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9th Circuit Reluctantly Affirms Habeas Corpus Denial Due to AEDPA

By William Peacock, Esq. | Last updated on

Let's say you were just locked in the back of a squad car for 30 minutes while your home was searched in connection with a murder investigation. An officer says, "Hey buddy. Care to go to the station to voluntarily answer some questions? You aren't under arrest. You can totally refuse. You just can't go home yet because we're still digging through your stuff." (Paraphrasing, obviously).

And it's midnight. And you are a young lady in Fresno.

Once you get to the station, 30 minutes away from your home, and are interrogated for two hours, you are allowed to wander freely to the bathroom and back. Nearly two hours, many murder accusations, and one more bathroom break later, the interrogation is over. And you are under arrest. Were your statements really voluntary?

It's enough to give one pause, at least. Unfortunately for convicted murderer Stacey Dyer, it isn't enough to overturn a state court ruling affirming the admittance of the statements via habeas corpus.

The majority, and even more passionately, the concurrence, each express a bit of disagreement with the state court's ruling. Judge Smith takes it even further with the concurrence - stating that the state court was wrong, and he would have required Miranda warnings had the case been on direct appeal, but his hands were tied.

What binds the hands of these three judges?

The Antiterrorism and Effective Death Penalty Act of 1996 (AEDPA), which states that a federal court may not grand an application for a writ of habeas corpus "with respect to any claim that was adjudicated on the merits in State court proceedings" unless the state court's decision was "contrary to, or involved an unreasonable application of, clearly established Federal law, as determined by the Supreme Court of the United States," or was "based on an unreasonable determination of the facts in light of the evidence presented in the State court proceeding."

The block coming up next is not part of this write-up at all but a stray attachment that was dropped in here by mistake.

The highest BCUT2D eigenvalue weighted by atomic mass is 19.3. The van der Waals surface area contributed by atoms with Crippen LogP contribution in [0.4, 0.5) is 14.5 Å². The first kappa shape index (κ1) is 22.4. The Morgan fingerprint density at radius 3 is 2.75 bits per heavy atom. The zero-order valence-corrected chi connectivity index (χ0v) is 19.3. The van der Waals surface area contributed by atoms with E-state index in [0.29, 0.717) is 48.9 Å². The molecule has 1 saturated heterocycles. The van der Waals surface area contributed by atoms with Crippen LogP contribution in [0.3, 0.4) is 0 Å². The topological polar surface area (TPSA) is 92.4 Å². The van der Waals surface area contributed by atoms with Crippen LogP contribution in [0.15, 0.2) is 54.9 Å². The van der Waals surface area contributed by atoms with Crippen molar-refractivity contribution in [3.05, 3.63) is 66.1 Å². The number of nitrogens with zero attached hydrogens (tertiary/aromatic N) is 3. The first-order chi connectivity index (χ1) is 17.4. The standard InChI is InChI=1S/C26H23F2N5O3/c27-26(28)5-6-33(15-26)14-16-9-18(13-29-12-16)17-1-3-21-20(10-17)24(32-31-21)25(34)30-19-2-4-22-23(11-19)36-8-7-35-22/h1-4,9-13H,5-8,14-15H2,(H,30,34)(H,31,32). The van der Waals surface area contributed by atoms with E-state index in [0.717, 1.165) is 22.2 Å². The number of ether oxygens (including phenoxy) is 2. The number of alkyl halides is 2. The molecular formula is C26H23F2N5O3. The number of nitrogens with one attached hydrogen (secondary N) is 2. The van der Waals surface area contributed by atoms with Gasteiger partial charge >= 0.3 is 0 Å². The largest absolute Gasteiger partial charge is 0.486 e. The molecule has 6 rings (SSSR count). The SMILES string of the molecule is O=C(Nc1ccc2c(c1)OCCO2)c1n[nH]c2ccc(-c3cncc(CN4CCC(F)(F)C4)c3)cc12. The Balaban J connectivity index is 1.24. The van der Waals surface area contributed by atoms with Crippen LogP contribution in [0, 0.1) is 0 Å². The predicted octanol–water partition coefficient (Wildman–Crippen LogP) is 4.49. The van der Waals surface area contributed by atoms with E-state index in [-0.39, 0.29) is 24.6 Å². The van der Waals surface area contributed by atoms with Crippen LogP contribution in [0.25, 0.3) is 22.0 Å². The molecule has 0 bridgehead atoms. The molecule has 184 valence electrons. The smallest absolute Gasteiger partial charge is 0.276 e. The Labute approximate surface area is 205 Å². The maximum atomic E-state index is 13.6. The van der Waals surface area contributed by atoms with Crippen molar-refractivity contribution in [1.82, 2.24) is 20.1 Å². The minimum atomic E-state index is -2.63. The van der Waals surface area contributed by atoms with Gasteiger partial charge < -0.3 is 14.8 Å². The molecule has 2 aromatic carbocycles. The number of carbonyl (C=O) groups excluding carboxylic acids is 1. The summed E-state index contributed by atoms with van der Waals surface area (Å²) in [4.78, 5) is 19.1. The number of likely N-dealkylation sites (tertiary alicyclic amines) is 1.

That's a heck of a standard to meet, and according to the Ninth Circuit, Dyer failed. Because she was told before the interrogation that she was not under arrest, not yet in trouble, and free to leave at any time, and because she was given free roam of the police station and physically could have walked out at any time, especially when she took unattended trips to the restroom, a "fair-minded jurist" could find, on this record, that Dyer was not in custody for purposes of Miranda.

Even though she was locked in a squad car before being brought in.

Even though she was accused of heinous crimes by her interrogators.

Even though she was "free to leave" the police station in the middle of the night in Fresno with no way of getting home.

Even though the three judges on this panel probably would have decided differently.

Such is the nature of the great deference afforded to state courts' decisions by the AEDPA.

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